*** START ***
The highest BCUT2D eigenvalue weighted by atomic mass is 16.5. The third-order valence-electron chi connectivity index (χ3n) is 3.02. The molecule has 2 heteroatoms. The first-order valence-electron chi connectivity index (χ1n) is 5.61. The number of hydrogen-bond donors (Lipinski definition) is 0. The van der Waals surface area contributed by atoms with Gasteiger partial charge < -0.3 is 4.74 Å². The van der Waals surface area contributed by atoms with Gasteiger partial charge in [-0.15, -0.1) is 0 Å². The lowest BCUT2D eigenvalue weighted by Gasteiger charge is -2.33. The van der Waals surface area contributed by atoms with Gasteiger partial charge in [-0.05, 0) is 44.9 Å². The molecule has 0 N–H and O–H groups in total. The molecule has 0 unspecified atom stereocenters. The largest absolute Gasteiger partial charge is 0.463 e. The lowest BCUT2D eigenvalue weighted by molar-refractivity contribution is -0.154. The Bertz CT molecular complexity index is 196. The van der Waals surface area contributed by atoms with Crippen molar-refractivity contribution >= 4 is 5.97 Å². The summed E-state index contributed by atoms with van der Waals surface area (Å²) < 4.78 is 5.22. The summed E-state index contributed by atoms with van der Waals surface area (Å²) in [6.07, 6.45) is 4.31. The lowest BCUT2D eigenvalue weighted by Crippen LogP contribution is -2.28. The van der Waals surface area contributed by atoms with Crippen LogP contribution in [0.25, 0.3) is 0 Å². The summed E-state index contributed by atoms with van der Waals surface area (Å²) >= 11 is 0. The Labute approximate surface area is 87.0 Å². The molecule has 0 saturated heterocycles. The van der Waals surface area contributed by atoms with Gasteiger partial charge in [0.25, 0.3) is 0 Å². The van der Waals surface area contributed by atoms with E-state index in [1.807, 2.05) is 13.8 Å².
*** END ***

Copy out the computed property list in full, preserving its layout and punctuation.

The highest BCUT2D eigenvalue weighted by atomic mass is 16.5. The third-order valence-electron chi connectivity index (χ3n) is 3.02. The molecule has 2 heteroatoms. The first-order valence-electron chi connectivity index (χ1n) is 5.61. The number of hydrogen-bond donors (Lipinski definition) is 0. The van der Waals surface area contributed by atoms with Gasteiger partial charge < -0.3 is 4.74 Å². The van der Waals surface area contributed by atoms with Gasteiger partial charge in [-0.15, -0.1) is 0 Å². The lowest BCUT2D eigenvalue weighted by Gasteiger charge is -2.33. The van der Waals surface area contributed by atoms with Gasteiger partial charge in [-0.05, 0) is 44.9 Å². The molecule has 0 N–H and O–H groups in total. The molecule has 0 unspecified atom stereocenters. The largest absolute Gasteiger partial charge is 0.463 e. The lowest BCUT2D eigenvalue weighted by molar-refractivity contribution is -0.154. The Bertz CT molecular complexity index is 196. The van der Waals surface area contributed by atoms with Crippen molar-refractivity contribution >= 4 is 5.97 Å². The summed E-state index contributed by atoms with van der Waals surface area (Å²) < 4.78 is 5.22. The summed E-state index contributed by atoms with van der Waals surface area (Å²) in [6.07, 6.45) is 4.31. The lowest BCUT2D eigenvalue weighted by Crippen LogP contribution is -2.28. The van der Waals surface area contributed by atoms with Crippen LogP contribution in [0.25, 0.3) is 0 Å². The summed E-state index contributed by atoms with van der Waals surface area (Å²) >= 11 is 0. The Labute approximate surface area is 87.0 Å². The molecule has 0 saturated heterocycles. The van der Waals surface area contributed by atoms with Gasteiger partial charge in [0.25, 0.3) is 0 Å². The van der Waals surface area contributed by atoms with E-state index in [1.807, 2.05) is 13.8 Å².